User eXperience in a Digital World

Credits: Aotaro License: Creative Commons

We live in a digital world. I usually start my day by checking news or Twitter feed from my phone before I get up. After a breakfast, I check calendar events from my phone. When kids have done their mandatory morning activities, they watch cartoons from TV using a set-top-box. When I take my daughter to daycare, I use my car’s IVI system to listen radio or check the available fuel level or cruising range from an instrument cluster. When I get back to my home office, I check Slack messages, Jira spam and other e-mails.

I require a good user experience from the digital devices I use. Therefore, I can’t consider of buying Samsung products, anymore — I’ve made that mistake few times. Yes, I own Samsung-not-so-smart-and-damn-expensive-TV. Luckily, it’s easy to attach Apple TV or other set-top-boxes to the TV and have that as a workaround for Samsung’s poor smart TV offering. The TV has received few updates over the years, but can’t really say that any of those would have improved the user experience. On the contrary, after updates, the TV have lost installed apps, settings or credentials, which are pain to setup again using Samsung’s remote control. I don’t even want to start complain about the quality of the apps, so I assume you got the picture.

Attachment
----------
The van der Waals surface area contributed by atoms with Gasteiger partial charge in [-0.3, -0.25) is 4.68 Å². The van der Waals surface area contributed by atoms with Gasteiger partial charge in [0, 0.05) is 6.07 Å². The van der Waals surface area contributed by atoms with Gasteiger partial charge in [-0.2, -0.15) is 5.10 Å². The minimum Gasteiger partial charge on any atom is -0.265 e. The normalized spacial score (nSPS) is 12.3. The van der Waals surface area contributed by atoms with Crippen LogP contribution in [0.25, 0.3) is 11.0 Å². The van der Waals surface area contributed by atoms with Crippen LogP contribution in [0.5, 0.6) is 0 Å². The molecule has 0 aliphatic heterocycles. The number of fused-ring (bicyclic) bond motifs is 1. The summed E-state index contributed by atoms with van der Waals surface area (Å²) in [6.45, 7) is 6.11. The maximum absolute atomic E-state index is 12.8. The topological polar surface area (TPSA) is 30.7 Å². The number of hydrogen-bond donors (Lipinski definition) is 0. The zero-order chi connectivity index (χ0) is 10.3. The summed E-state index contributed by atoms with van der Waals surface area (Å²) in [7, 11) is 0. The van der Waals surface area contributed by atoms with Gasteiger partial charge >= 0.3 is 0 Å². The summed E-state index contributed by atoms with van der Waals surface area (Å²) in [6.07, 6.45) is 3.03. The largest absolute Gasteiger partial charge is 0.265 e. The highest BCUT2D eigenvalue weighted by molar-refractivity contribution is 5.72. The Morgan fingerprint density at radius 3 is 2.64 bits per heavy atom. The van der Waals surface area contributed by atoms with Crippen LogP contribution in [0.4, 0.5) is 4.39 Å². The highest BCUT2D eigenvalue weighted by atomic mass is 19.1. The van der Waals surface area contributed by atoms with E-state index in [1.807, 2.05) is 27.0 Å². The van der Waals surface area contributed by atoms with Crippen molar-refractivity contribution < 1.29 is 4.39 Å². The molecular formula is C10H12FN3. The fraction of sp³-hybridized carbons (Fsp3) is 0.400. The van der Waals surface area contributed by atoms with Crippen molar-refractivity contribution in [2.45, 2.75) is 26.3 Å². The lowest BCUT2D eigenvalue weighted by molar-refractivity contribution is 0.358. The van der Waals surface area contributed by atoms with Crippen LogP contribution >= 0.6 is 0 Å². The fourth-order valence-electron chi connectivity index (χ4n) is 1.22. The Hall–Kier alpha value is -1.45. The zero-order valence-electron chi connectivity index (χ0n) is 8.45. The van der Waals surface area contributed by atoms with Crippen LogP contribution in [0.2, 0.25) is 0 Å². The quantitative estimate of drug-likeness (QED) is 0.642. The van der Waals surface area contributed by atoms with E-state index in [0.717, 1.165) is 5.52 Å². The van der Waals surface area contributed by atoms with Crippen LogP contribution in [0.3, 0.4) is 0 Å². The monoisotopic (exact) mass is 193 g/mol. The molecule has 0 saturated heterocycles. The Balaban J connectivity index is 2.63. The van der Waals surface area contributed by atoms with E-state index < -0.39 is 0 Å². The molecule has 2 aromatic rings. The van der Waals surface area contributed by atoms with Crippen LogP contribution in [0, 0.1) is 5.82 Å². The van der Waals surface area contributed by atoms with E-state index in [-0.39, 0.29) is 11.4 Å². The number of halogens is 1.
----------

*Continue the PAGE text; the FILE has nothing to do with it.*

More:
Samsung Smart Hub — after a few years, it’s pretty useless. It doesn’t receive much updates, apps are outdated and you will get much better UX by using Apple TV for “smart features”.

I like Toyota hybrid cars because they don’t have much problems, they are cheap to maintain and the service is always good. My car is also hybrid because I’m worried about the environment and maybe some day I will have full EV car. Unfortunately, Toyota’s Touch & GO IVI system is still pretty bad when it comes to user experience. I’ve used Toyota IVI systems for 9 years now and there are still the same flaws in the latest IVI version than were there nearly a decade ago. It’s slower than in my previous car. It takes ~15 seconds before the IVI system shows anything else than a splash screen or a rear view camera. Toyota charges over 100€ for their system updates, which is an insane price tag. I wonder if anyone is really pays for those updates these days?

Good comparison is smartphones, which get updates for free. All built-in map apps get updates to so maps are pretty much always up-top-date so why I should give any money for Toyota for something I get for free?